Yamahoko Junko Procession Brushes off Wind and RainGion Festival's Saki Matsuri in Kyoto17 July 2015 - Sightseeing/Events
The first float procession, "Saki Matsuri," of the Gion Festival, one of Japan's three major festivals, took place around the center of Kyoto City on July 17.Though there were fears that the procession would be suspended due to Typhoon No. 11, 23 floats decorated with gorgeous ornaments paraded through the avenues of Kyoto again this summer, fascinating visitors who lined up along the route.
A heavy rain warning had been issued since the morning of that day in Kyoto City. While the rain and the wind were strengthening at intervals, the "Yamahoko Junko" procession started.
At 9:00 a.m., the floats set off from Shijo-dori Karasuma with the signal shout of "En-yara-ya," The parade proceeded through the urban valley created by the tall buildings accompanied with the sounds of creaking wheels and the "Gion-bayashi" festival music. In Shijo-dori Fuyacho, the "Chigo," or sacred child, participated in the "Shimenawa-giri-Gi," or ritual of cutting of the sacred plaited rope. That was followed by the Moso Yama float, in the position of this year's "Yama Ichiban," or initial float, and other floats parading past.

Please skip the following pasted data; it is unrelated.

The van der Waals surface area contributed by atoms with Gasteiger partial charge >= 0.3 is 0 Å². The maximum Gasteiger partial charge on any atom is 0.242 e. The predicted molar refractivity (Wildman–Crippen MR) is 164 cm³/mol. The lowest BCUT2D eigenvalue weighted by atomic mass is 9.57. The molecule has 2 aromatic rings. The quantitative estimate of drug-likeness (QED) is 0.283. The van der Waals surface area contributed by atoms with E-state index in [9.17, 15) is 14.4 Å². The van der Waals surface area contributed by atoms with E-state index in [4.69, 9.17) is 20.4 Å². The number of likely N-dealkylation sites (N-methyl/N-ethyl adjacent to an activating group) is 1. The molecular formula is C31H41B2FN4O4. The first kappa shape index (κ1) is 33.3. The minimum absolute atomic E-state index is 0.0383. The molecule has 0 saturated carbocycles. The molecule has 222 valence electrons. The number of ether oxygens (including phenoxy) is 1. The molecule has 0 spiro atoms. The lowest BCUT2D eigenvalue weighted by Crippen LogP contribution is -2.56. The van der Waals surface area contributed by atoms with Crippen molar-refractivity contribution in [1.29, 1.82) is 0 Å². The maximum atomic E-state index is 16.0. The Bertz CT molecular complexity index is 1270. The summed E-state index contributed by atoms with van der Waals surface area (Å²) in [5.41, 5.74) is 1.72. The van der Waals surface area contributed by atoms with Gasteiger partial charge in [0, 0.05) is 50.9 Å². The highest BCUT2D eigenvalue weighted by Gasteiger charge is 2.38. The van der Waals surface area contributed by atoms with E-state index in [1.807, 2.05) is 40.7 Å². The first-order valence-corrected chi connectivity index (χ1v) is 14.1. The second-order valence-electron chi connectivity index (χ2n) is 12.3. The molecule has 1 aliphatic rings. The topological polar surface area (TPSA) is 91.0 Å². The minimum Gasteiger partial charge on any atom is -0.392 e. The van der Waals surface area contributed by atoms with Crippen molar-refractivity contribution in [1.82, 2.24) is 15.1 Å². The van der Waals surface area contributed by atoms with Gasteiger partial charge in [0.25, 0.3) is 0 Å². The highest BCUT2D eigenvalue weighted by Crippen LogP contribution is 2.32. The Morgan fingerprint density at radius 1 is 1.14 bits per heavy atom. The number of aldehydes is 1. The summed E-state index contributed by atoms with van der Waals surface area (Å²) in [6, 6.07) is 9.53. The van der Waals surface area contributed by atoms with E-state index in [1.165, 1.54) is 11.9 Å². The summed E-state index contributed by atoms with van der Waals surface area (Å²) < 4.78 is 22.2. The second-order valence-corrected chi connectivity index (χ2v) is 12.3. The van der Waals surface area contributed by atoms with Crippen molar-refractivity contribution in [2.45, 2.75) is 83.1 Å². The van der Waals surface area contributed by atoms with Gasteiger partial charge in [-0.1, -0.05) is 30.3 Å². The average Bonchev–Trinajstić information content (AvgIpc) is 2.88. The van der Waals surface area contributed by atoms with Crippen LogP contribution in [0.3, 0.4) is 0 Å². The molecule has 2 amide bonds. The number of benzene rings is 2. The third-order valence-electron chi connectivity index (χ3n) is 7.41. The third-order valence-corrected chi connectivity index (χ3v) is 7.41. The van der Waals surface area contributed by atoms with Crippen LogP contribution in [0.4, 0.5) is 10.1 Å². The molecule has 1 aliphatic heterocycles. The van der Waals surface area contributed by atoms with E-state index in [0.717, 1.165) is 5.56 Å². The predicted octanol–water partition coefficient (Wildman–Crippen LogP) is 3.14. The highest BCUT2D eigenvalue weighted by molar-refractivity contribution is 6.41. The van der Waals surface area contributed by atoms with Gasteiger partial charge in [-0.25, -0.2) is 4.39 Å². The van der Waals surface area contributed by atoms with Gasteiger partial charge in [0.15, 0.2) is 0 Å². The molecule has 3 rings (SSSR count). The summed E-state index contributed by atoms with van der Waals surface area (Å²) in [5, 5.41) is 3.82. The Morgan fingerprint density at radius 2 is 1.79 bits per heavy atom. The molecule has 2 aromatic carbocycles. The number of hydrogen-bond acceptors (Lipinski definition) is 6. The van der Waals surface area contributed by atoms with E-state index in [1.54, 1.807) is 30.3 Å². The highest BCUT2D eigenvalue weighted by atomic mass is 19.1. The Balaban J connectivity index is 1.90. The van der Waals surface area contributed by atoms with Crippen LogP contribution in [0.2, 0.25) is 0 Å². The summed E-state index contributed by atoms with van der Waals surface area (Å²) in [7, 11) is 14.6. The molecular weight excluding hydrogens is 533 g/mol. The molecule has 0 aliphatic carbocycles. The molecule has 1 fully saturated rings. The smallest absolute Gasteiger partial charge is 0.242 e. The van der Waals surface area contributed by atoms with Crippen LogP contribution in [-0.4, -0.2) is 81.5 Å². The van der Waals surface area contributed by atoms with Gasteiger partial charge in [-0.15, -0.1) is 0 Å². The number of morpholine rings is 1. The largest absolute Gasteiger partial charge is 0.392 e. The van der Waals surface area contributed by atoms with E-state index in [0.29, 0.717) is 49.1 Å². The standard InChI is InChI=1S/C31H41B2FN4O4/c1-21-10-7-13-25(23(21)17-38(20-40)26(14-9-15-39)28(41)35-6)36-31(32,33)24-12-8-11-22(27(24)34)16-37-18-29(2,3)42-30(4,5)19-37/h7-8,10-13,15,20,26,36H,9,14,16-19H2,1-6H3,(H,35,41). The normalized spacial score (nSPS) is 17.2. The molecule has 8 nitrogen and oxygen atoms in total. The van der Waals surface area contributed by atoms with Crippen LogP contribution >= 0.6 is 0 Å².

The body of each float was covered with a sheet to protect it from rain. Townspeople attended holding their umbrellas. There was a brief scene of the paper, on which the float order is written, dancing in the wind during the "Kuji Aratame," a ceremony confirming the order of the floats. The procession flowed from Shijo-dori Street, through Kawaramachi-dori Street, and then to Oike-dori Street. At the intersections, "Tsuji Mawashi," or the massive floats' ninety-degree turns, were performed, drawing a clamor and applause from the spectators.
Currently, Shijo-dori Street is under construction to widen the sidewalks. In places, the extended sidewalks shortened the distance between the floats and spectators, so people could watch the procession more easily than usual. On the other hand, the road has been narrowed from two lanes in each direction into one lane each. With the addition of the overlap of bad weather, the sight of "Kurumakata," or festival staff, carefully handling the floats was observed.
According to the Kyoto Prefectural Police announcement at 10:00 a.m., approximately 32,000 people filled the streets, 18,000 less than last year.
The Gion Festival is held to pray for the elimination of epidemics by Yasaka Shrine in Higashiyama Ward, Kyoto. On July 24, the remaining ten floats will parade in the "Ato Matsuri" procession.(translated by Galileo, Inc.)